Last week I stepped out into the backyard at 10 p.m. on a cold, crisp evening. While the dog took care of his business, my eyes wandered up to the night sky and my mind drifted to Samuel Taylor Coleridge’s poem “Frost at Midnight”: “I was reared/In the great city, pent ’mid cloisters dim,/And saw nought lovely but the sky and stars.” I had just taught the poem in my British-literature survey, and Coleridge’s depiction of the stars as a city-dweller’s lifeline to the natural world struck me with fresh intensity.
The next morning I climbed onto the elliptical in my basement for my thrice-weekly torture session, and started watching the second episode of Run, a short-lived British television series depicting life among London’s tough underclass. As I watched a heartbreaking story about the fate of a recent immigrant to the city, I made a mental note to recommend the show to my survey students when we read Zadie Smith’s short story “The Waiter’s Wife” later in the semester.
Small connections between course material and everyday life pop up all the time, in almost any course I teach in my field. That probably happens regularly to you, too, both with your classes and your research projects. When we are deeply embedded in our intellectual pursuits, the world seems to orient itself around them. New connections form continually. Reading the news, watching our screens, talking with peers or our children — all of those things become moments of potential connections with our disciplinary passions.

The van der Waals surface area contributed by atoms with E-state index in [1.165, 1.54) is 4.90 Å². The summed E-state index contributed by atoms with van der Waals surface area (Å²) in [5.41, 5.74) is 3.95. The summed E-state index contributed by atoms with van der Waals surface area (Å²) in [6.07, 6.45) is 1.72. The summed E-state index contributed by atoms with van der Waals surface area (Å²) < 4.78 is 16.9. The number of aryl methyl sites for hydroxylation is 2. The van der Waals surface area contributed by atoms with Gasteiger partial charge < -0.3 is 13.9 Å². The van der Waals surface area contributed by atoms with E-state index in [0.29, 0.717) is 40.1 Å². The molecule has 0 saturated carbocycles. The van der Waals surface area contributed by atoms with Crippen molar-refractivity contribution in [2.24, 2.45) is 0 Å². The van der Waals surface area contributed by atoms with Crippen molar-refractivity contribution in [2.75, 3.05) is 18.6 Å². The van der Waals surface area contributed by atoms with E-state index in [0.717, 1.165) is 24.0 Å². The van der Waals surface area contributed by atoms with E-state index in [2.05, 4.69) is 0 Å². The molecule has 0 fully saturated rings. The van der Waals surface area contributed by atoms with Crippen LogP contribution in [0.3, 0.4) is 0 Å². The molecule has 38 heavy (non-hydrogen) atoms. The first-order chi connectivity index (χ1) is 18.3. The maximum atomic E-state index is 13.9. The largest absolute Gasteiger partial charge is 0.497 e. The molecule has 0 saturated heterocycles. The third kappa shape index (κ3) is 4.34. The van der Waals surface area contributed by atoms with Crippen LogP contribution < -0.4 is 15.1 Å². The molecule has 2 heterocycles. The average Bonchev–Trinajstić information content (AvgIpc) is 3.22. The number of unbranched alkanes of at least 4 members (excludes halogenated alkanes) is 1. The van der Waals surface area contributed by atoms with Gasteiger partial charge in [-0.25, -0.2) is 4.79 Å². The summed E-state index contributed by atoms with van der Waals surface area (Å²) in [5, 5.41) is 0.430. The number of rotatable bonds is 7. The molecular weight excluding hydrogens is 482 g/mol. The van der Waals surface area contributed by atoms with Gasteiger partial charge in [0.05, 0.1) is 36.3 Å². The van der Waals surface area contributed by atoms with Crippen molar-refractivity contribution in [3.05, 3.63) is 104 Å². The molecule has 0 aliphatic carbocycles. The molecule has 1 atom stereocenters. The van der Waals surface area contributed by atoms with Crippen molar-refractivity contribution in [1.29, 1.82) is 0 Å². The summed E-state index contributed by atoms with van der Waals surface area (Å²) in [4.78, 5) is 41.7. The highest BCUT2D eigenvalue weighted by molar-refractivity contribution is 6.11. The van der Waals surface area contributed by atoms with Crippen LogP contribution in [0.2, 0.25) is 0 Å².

That phenomenon, according to research in teaching and learning, is what separates you (an expert in your field) from your students (novice learners in your field).
As the authors of How Learning Works argue, “One important way experts’ and novices’ knowledge organizations differ is the number or density of connections among the concepts, facts, and skills they know.” Experts have thick tapestries weaving together all of the many things they know. New experiences are threaded easily into that tapestry, continually expanding and reshaping it.
By contrast, new learners tend to have information, ideas, or skills lodged in their minds in discrete, isolated places. Connections that seem obvious to us may never occur to them. New information and experiences do not automatically slot into the places where we (as the experts) might expect them to go. And while we can help by giving students suggestions for how to organize their knowledge and make connections, true learning occurs when students make new connections on their own.